When the pain is finally blown away …

IMG_20151028_120203The draft of this post was written a couple of days ago. It was written in a very vulnerable and unstable state of mind. When I calmed down later on, I decided not to post it. But earlier today, something eventually made me change my mind. A friend of mine told me about something that had happened to her, which I felt was in some way similar to what I had experienced.

Both stories have something to do with the fact that you have no control over what people think and what they say about you. If they say nasty things and they share them publicly, on social media, for example, you can’t but let it be when the pain goes away.

Here’s the original story.

As you probably know, I’m a homeroom teacher to a class of 25 teenagers. One of them recently set up a class blog. Soon afterward, I incidentally learned about the blog and I immediately whooped with delight.

I promptly shared my joy with the kids so from then on they knew I was visiting the blog. Over time, I’d discovered that only a handful of students were regularly contributing to the blog. Unfortunately, some of the stuff they shared verged on inappropriate. I suspected that the web was not a perfectly safe place, so the rest of the class probably preferred avoiding it. So I told the kids that they should be careful about what they post and that they were fully responsible for the content of the blog. I reminded them that cyberspace can be a tricky place. This story is an irrefutable proof of that.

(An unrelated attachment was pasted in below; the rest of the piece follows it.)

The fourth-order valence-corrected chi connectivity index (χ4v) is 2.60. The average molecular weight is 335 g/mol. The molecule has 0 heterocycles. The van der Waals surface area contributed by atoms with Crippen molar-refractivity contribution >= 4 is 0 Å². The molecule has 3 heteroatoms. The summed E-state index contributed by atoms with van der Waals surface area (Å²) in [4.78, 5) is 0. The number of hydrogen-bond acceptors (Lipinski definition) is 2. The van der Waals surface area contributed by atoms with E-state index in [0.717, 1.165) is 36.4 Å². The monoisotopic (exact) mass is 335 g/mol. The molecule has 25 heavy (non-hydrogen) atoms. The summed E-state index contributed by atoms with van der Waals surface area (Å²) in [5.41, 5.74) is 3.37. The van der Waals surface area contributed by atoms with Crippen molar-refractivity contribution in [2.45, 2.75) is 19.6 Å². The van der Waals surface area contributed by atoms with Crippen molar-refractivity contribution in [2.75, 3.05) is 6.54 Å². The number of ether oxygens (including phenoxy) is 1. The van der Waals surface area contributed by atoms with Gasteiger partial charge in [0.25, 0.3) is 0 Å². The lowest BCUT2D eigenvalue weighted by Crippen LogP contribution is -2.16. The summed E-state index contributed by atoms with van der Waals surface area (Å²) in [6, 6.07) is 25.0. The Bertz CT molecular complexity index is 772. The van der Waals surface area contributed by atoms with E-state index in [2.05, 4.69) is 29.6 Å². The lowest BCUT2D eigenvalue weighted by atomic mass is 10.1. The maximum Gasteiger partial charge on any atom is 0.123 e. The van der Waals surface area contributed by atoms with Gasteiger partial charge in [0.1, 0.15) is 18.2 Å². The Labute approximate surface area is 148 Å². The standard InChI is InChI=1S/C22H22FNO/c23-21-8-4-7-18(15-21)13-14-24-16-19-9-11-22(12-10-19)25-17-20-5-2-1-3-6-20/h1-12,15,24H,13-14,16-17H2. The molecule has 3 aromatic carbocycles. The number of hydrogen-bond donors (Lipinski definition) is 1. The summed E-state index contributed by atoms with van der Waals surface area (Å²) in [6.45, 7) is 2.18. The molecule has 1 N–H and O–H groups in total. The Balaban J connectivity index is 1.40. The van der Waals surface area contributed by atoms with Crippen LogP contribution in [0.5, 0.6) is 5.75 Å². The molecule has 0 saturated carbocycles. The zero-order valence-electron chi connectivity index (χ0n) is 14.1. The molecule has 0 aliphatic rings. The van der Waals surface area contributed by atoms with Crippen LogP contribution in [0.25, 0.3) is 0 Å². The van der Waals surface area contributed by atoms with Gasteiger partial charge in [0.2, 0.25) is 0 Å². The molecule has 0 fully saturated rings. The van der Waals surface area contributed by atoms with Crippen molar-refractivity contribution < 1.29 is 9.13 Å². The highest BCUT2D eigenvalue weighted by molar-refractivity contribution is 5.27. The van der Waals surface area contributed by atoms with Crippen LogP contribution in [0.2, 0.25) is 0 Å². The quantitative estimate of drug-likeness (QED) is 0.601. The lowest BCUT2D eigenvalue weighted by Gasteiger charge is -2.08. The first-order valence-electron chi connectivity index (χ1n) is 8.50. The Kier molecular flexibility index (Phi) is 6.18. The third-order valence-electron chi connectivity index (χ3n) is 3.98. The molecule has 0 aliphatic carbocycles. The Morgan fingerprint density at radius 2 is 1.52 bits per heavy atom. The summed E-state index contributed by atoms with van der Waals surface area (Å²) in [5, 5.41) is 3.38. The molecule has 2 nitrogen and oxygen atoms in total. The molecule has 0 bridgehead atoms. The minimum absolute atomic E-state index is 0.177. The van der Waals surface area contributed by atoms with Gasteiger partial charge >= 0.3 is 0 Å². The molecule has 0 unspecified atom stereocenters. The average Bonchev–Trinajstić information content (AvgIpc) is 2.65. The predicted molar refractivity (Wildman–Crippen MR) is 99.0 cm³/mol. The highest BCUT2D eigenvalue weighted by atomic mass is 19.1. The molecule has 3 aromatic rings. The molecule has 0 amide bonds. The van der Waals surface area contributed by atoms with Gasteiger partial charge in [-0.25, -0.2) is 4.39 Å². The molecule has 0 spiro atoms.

The other day, the founder of the blog posted a ranty comment in which he complained about school. He mentioned a few teachers, including me. In his comment, he said that he had enough of Mrs. T, who constantly pokes her nose in everybody’s personal stuff. Another boy joined in and actually continued in the same vein – he complained about school and how annoying it was, how disgusting the food in the school canteen was, how irritating the homeroom teacher is – nothing new under the sun. Anyway, the first boy then replied to the second boy’s comment. This time, however, his comment was intentionally and openly rude.

I know teachers get on teenagers’ nerves; I have two teenagers at home after all. At this age, adults are probably seen as enemies and students feel the need to be rebellious at all costs. Nevertheless, I did feel sad when I saw the comments. The matter was complicated by the fact that I was at home on holiday and I couldn’t talk to the students face to face to get things straight.

So my sadness slowly turned into a mixture of disappointment, fear, and anger. I had always regarded the founder of the blog a nice boy and I was surprised how much bitterness there was within him. I think I particularly didn’t like the fact that he was manipulating others, infecting them with his negativity and disgruntlement, but the worst thing about the whole incident is that he knew I’d see the comment, so I couldn’t but take it personally.